MFC: Using Database Classes with Documents and Views
You can use the MFC database classes — DAO or ODBC — with or without the document/view architecture. This topic emphasizes working with documents and views. It explains:
How to write a form-based application using a CRecordView or CDaoRecordView object as the main view on your document.
For alternatives, see MFC: Using Database Classes Without Documents and Views.
Many data-access applications are based on forms. The user interface is a form containing controls in which the user examines, enters, or edits data. To make your application form based, use class CRecordView or CDaoRecordView. When you run the MFC Application Wizard and select ODBC client type on the Database Support page, the project uses CRecordView for the view class. The wizards no longer support DAO, so if you want to use CDaoRecordView, you have to code it manually.
In a form-based application, each record view object stores a pointer to a CRecordset or CDaoRecordset object. The framework's record field exchange (RFX) mechanism exchanges data between the recordset and the data source. The dialog data exchange (DDX) mechanism exchanges data between the field data members of the recordset object and the controls on the form. CRecordView or CDaoRecordView also provides default command handler functions for navigating from record to record on the form.
For a full discussion of forms, see Record Views.
Many simple form-based applications do not need documents. If your application is more complex, you probably want to use a document as a proxy for the database, storing a CDatabase or CDaoDatabase object that connects to the data source. Form-based applications usually store a pointer to a recordset object in the view. Other kinds of database applications store recordsets and CDatabase or CDaoDatabase object in the document. Here are some possibilities for using documents in database applications:
If you are accessing a recordset in a local context, create a CRecordset or CDaoRecordset object locally in member functions of the document or the view, as needed.
Declare a recordset object as a local variable in a function. Pass NULL to the constructor, which causes the framework to create and open a temporary CDatabase or CDaoDatabase object for you. As an alternative, pass a pointer to a CDatabase or CDaoDatabase object. Use the recordset within the function and let it be destroyed automatically when the function exits.
When you pass NULL to a recordset constructor, the framework uses information returned by the recordset's GetDefaultConnect member function to create a CDatabase or CDaoDatabase object and open it. The wizards implement GetDefaultConnect for you.
If you are accessing a recordset during the lifetime of your document, embed one or more CRecordset or CDaoRecordset objects in your document.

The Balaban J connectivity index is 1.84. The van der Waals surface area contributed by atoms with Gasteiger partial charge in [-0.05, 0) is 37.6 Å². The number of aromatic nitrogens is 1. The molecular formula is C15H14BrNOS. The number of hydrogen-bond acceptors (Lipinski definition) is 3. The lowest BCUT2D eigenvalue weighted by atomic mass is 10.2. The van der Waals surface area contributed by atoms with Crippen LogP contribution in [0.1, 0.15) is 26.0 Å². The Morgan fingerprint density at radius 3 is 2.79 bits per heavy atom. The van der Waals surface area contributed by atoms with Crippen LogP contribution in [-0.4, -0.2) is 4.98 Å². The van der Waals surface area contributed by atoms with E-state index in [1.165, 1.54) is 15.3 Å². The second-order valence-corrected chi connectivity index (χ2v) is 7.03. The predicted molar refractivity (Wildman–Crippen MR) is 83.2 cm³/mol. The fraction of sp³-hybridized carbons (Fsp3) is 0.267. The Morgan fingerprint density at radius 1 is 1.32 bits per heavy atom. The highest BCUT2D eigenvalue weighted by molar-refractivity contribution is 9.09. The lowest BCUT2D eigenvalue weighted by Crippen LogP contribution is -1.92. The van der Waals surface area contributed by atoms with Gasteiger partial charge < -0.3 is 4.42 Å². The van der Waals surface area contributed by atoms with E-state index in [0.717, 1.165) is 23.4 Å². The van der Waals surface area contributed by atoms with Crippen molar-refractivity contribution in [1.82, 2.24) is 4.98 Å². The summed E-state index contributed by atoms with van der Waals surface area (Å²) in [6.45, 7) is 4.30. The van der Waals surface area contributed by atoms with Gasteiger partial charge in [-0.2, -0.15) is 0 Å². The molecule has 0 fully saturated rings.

Construct the recordset objects either when you initialize the document or as needed. You might write a function that returns a pointer to the recordset if it already exists or constructs and opens the recordset if it does not exist yet. Close, delete, and recreate the recordset as needed, or call its Requery member function to refresh the records.
If you are accessing a data source during the lifetime of your document, embed a CDatabase or CDaoDatabase object or store a pointer to a CDatabase or CDaoDatabase object in it.
The CDatabase or CDaoDatabase object manages a connection to your data source. The object is constructed automatically during document construction, and you call its Open member function when you initialize the document. When you construct recordset objects in document member functions, you pass a pointer to the document's CDatabase or CDaoDatabase object. This associates each recordset with its data source. The database object is usually destroyed when the document closes. The recordset objects are typically destroyed when they exit the scope of a function.
Form-based applications often do not have any use for the framework's document serialization mechanism, so you might want to remove, disable, or replace the New and Open commands on the File menu. See the article Serialization: Serialization vs. Database Input/Output.
You might also want to make use of the many user-interface possibilities that the framework can support. For example, you could use multiple CRecordView or CDaoRecordView objects in a splitter window, open multiple recordsets in different multiple document interface (MDI) child windows, and so on.
You might want to implement printing of whatever is in your view, whether it is a form implemented with CRecordView or CDaoRecordView or something else. As classes derived from CFormView, CRecordView and CDaoRecordView do not support printing, but you can override the OnPrint member function to allow printing. For more information, see class CFormView.
You might not want to use documents and views at all. In that case, see MFC: Using Database Classes Without Documents and Views.